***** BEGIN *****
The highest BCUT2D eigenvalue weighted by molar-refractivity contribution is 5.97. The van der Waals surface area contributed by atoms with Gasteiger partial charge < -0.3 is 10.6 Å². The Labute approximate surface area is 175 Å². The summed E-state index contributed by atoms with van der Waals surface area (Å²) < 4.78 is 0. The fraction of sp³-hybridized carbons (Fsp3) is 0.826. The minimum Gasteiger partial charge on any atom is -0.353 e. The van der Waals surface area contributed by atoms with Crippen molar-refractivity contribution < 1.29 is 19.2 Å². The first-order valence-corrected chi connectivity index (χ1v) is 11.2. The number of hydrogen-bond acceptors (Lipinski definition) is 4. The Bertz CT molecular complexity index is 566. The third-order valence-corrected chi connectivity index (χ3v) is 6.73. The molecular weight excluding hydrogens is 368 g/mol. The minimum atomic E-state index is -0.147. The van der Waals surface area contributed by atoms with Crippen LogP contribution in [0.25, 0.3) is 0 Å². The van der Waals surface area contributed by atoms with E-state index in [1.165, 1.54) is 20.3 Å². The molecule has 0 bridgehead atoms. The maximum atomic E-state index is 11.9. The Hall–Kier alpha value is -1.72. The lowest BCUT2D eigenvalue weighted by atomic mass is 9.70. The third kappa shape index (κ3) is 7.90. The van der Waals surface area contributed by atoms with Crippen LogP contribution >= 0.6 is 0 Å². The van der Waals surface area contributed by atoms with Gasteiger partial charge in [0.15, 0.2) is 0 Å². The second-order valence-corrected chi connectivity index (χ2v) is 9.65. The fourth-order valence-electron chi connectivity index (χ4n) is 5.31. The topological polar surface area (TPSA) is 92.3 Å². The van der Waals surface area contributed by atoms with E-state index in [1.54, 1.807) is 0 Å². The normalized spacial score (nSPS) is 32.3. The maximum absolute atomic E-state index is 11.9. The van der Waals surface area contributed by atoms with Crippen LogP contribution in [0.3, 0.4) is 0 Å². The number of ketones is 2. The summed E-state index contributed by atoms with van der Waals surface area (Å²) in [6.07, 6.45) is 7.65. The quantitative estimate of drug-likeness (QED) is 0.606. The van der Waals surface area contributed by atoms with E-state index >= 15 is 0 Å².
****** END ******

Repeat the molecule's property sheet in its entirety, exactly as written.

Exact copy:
The highest BCUT2D eigenvalue weighted by molar-refractivity contribution is 5.97. The van der Waals surface area contributed by atoms with Gasteiger partial charge < -0.3 is 10.6 Å². The Labute approximate surface area is 175 Å². The summed E-state index contributed by atoms with van der Waals surface area (Å²) < 4.78 is 0. The fraction of sp³-hybridized carbons (Fsp3) is 0.826. The minimum Gasteiger partial charge on any atom is -0.353 e. The van der Waals surface area contributed by atoms with Crippen molar-refractivity contribution < 1.29 is 19.2 Å². The first-order valence-corrected chi connectivity index (χ1v) is 11.2. The number of hydrogen-bond acceptors (Lipinski definition) is 4. The Bertz CT molecular complexity index is 566. The third-order valence-corrected chi connectivity index (χ3v) is 6.73. The molecular weight excluding hydrogens is 368 g/mol. The minimum atomic E-state index is -0.147. The van der Waals surface area contributed by atoms with Crippen LogP contribution in [0.25, 0.3) is 0 Å². The van der Waals surface area contributed by atoms with E-state index in [1.165, 1.54) is 20.3 Å². The molecule has 0 bridgehead atoms. The maximum atomic E-state index is 11.9. The Hall–Kier alpha value is -1.72. The lowest BCUT2D eigenvalue weighted by atomic mass is 9.70. The third kappa shape index (κ3) is 7.90. The van der Waals surface area contributed by atoms with Crippen LogP contribution >= 0.6 is 0 Å². The van der Waals surface area contributed by atoms with Gasteiger partial charge in [0.15, 0.2) is 0 Å². The second-order valence-corrected chi connectivity index (χ2v) is 9.65. The fourth-order valence-electron chi connectivity index (χ4n) is 5.31. The topological polar surface area (TPSA) is 92.3 Å². The van der Waals surface area contributed by atoms with E-state index in [1.54, 1.807) is 0 Å². The normalized spacial score (nSPS) is 32.3. The maximum absolute atomic E-state index is 11.9. The van der Waals surface area contributed by atoms with Crippen LogP contribution in [0.3, 0.4) is 0 Å². The number of ketones is 2. The summed E-state index contributed by atoms with van der Waals surface area (Å²) in [6.07, 6.45) is 7.65. The quantitative estimate of drug-likeness (QED) is 0.606. The van der Waals surface area contributed by atoms with E-state index >= 15 is 0 Å².